.nav li:before {
  content: "";
  display: block;
  border-top: 1px solid #ddd;
  border-bottom: 1px solid #fff;
  width: 100%;
  height: 1px;
  position: absolute;
  top: 50%;
  z-index: -1;
}

For that extra three-dimensionality, we'll create a "well" around each anchor that the button sit inside. We can create this again with no additional HTML by using a pseudo element.

.nav a:before {
  content: "";
  display: block;
  background: #fff;
  border-top: 2px solid #ddd;
  position: absolute;
  top: -18px;
  left: -18px;
  bottom: -18px;
  right: -18px;
  z-index: -1;
  border-radius: 50%;
  box-shadow: inset 0px 8px 48px #ddd;
}

The size of the well (a bit larger than the button itself) comes from absolutely positioning itself behind the button and stretching itself out by using negative positioning values (top/bottom/left/right). The 3D look this time comes from a top border and inset box-shadow creating an internal shadow.

And we're done!

That wasn't so bad was it?


View Demo   Download Files

Browser Support

These buttons use a good bit of CSS3 and some pseudo elements which are CSS 2.1. Nothing too overly progressive though. Any version in the last few years of Safari, Chrome, Opera, or Firefox will have no trouble. IE 8 doesn't do CSS3, so it falls back to this:


Not a big deal.

IE 7 is similar only without the "groove" line as it doesn't do pseudo elements. Also not a big deal.

 


1 Unordered lists may not actually be ideal for navigation. We still used them here because we needed the extra element.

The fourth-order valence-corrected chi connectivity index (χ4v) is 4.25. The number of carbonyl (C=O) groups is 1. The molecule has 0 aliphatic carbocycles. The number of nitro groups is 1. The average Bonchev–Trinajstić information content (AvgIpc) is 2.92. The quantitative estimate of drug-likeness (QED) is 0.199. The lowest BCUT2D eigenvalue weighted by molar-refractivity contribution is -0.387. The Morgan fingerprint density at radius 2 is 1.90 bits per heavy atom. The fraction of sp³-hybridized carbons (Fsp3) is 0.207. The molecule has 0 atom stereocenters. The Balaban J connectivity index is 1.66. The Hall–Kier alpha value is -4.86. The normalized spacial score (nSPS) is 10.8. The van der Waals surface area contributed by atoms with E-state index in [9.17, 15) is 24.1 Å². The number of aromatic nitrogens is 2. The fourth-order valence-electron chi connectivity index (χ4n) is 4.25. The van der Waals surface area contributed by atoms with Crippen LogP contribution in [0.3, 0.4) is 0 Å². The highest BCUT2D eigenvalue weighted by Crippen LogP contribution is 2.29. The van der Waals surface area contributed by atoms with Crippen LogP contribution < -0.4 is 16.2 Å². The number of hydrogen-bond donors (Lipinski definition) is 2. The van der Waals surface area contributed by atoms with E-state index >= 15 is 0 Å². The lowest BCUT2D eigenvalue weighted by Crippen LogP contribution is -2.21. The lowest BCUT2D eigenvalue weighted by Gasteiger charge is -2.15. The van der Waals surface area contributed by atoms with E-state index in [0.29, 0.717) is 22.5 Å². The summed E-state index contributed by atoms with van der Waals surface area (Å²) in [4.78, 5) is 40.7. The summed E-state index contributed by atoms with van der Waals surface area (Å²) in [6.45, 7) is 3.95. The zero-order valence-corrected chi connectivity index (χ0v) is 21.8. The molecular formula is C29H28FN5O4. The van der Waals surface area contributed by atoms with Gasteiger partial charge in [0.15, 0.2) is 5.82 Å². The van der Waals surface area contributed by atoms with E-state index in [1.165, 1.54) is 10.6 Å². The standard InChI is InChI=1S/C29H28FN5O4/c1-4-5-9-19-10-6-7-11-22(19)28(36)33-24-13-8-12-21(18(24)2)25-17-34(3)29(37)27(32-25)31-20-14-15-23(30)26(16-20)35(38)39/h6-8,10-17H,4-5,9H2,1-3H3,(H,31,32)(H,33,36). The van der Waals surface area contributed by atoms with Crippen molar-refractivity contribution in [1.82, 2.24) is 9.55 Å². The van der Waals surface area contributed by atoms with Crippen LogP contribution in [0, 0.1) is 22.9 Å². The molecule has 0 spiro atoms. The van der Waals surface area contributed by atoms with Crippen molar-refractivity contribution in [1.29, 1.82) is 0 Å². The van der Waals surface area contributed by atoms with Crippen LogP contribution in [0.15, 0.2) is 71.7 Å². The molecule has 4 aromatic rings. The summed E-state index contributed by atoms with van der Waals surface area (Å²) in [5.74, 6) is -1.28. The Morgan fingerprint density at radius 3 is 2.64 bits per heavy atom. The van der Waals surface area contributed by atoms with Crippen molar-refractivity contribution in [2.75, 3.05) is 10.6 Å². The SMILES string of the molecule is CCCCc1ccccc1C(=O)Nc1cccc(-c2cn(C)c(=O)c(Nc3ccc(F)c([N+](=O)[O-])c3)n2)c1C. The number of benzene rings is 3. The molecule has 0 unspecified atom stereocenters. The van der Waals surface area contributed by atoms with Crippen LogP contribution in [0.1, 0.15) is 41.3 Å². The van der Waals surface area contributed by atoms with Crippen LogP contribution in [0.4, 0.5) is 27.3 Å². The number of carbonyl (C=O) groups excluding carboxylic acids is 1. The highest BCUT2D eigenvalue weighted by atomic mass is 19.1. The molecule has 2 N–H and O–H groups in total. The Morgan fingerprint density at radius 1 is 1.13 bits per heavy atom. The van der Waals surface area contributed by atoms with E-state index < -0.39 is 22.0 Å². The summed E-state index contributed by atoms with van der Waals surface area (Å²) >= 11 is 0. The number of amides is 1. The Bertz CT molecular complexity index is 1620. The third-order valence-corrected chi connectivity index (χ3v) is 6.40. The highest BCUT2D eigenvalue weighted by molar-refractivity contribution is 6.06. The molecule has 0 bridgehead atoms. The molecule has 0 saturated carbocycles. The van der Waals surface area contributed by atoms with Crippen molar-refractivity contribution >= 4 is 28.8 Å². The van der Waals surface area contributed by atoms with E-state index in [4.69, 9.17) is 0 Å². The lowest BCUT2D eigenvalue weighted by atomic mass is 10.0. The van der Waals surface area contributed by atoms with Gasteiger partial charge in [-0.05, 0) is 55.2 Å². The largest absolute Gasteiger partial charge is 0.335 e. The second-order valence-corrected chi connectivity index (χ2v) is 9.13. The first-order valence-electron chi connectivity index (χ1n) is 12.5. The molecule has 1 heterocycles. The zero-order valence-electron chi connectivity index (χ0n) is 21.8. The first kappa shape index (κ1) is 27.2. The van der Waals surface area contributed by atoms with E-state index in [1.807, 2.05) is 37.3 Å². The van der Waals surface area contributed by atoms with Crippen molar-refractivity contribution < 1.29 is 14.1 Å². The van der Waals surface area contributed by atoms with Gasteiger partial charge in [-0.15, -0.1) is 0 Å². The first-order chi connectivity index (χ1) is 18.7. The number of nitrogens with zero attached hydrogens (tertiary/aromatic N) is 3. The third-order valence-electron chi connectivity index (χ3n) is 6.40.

Comments

  1. Polly
    Permalink to comment#

    Very smart and beautiful buttons!

  2. I’ve been making 3D buttons like that for a while, but that well just makes it that much better!

  3. Peter
    Permalink to comment#

    Totally dig it…. how would we go about and make these responsive? Can we go percentage sizes? Or is it not even worth it… I ‘hear’ a fiddle coming on….

  4. Smooth… but I just wanna press them! :)

    I wonder why the active state is missing, I think it would be a great addition.

  5. Richard Capello
    Permalink to comment#

    Fontello is a great piece of open-source software. :)

    • Re: Fontello. Wish I could get access to the their website. Not loading right now (June 13/9am): fontello.com. Just glad I’m not a time sensitive project right about now.

  6. Erwann31
    Permalink to comment#

    Nice, but not accessible !
    Not for crawlers, nor for users who have deactivated CSS,
    who use a text browser or a screen reader.

    • Sunny
      Permalink to comment#

      Agreed! Empty a tags are horrible for usability and SEO. Put link text inside a span which has something like the HTML5 boilerplate’s visuallyhidden class to maintain both accessibility and visual appeal.

    • planet71
      Permalink to comment#

      Well, you can still insert title for “a” element ro nomral text between and and just set text-indent: -9999px or whatever. I see no problem for seo. This buttons are as good as buttons with images.

  7. These are great! But they are SORELY missing the Active state!!!!

  8. bill
    Permalink to comment#

    In my IE8 not only does the effect not come through, the glyphs are different!

    • Bill,
      Chris has already mentioned in his article that the browser support doesn’t work in IE8, however there are ways around it, just use a separate stylesheet for anything under IE9. Honestly you should really be upgrading to IE9 anyway, or just using a better browser full stop, like: safari or chrome.
      Rob.

    • Tommy
      Permalink to comment#

      Honestly you should really be upgrading to IE9 anyway, or just using a better browser full stop, like: safari or chrome.

      Come on, did you stop to think that perhaps Bill is already using a perfectly capable browser? He is, after all on this website to begin with. I would think it safe to assume he might be keeping his clients/customers in mind when testing older browsers.